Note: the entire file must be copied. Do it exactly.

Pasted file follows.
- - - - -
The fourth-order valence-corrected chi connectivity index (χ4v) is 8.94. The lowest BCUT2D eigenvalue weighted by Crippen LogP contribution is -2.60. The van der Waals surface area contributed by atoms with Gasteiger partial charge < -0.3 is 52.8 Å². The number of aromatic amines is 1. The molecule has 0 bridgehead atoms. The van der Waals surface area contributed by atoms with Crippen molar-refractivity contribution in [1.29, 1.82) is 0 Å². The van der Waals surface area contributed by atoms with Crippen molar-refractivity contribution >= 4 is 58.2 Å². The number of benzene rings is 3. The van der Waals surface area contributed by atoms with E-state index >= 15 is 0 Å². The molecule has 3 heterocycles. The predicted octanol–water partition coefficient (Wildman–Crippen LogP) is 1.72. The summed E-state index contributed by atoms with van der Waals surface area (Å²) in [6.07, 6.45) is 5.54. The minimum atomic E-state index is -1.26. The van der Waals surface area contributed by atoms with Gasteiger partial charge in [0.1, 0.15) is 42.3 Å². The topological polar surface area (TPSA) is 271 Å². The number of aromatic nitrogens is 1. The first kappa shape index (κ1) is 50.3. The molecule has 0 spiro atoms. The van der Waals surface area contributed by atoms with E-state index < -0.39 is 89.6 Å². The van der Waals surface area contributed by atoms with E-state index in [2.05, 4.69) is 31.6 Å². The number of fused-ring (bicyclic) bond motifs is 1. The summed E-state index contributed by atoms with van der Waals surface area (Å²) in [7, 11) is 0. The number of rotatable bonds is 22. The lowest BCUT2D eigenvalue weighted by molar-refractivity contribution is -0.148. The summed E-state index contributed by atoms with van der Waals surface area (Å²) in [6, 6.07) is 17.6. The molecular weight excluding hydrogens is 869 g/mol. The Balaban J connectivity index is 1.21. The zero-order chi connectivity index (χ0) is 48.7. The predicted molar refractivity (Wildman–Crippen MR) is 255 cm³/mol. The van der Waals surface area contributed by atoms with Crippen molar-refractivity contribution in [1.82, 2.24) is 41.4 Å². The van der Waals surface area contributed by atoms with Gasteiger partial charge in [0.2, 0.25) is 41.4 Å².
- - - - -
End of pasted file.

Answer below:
The fourth-order valence-corrected chi connectivity index (χ4v) is 8.94. The lowest BCUT2D eigenvalue weighted by Crippen LogP contribution is -2.60. The van der Waals surface area contributed by atoms with Gasteiger partial charge < -0.3 is 52.8 Å². The number of aromatic amines is 1. The molecule has 0 bridgehead atoms. The van der Waals surface area contributed by atoms with Crippen molar-refractivity contribution in [1.29, 1.82) is 0 Å². The van der Waals surface area contributed by atoms with Crippen molar-refractivity contribution >= 4 is 58.2 Å². The number of benzene rings is 3. The van der Waals surface area contributed by atoms with E-state index >= 15 is 0 Å². The molecule has 3 heterocycles. The predicted octanol–water partition coefficient (Wildman–Crippen LogP) is 1.72. The summed E-state index contributed by atoms with van der Waals surface area (Å²) in [6.07, 6.45) is 5.54. The minimum atomic E-state index is -1.26. The van der Waals surface area contributed by atoms with Gasteiger partial charge in [0.1, 0.15) is 42.3 Å². The topological polar surface area (TPSA) is 271 Å². The number of aromatic nitrogens is 1. The first kappa shape index (κ1) is 50.3. The molecule has 0 spiro atoms. The van der Waals surface area contributed by atoms with E-state index < -0.39 is 89.6 Å². The van der Waals surface area contributed by atoms with E-state index in [2.05, 4.69) is 31.6 Å². The number of fused-ring (bicyclic) bond motifs is 1. The summed E-state index contributed by atoms with van der Waals surface area (Å²) in [7, 11) is 0. The number of rotatable bonds is 22. The lowest BCUT2D eigenvalue weighted by molar-refractivity contribution is -0.148. The summed E-state index contributed by atoms with van der Waals surface area (Å²) in [6, 6.07) is 17.6. The molecular weight excluding hydrogens is 869 g/mol. The Balaban J connectivity index is 1.21. The zero-order chi connectivity index (χ0) is 48.7. The predicted molar refractivity (Wildman–Crippen MR) is 255 cm³/mol. The van der Waals surface area contributed by atoms with Crippen molar-refractivity contribution in [1.82, 2.24) is 41.4 Å². The van der Waals surface area contributed by atoms with Gasteiger partial charge in [0.2, 0.25) is 41.4 Å².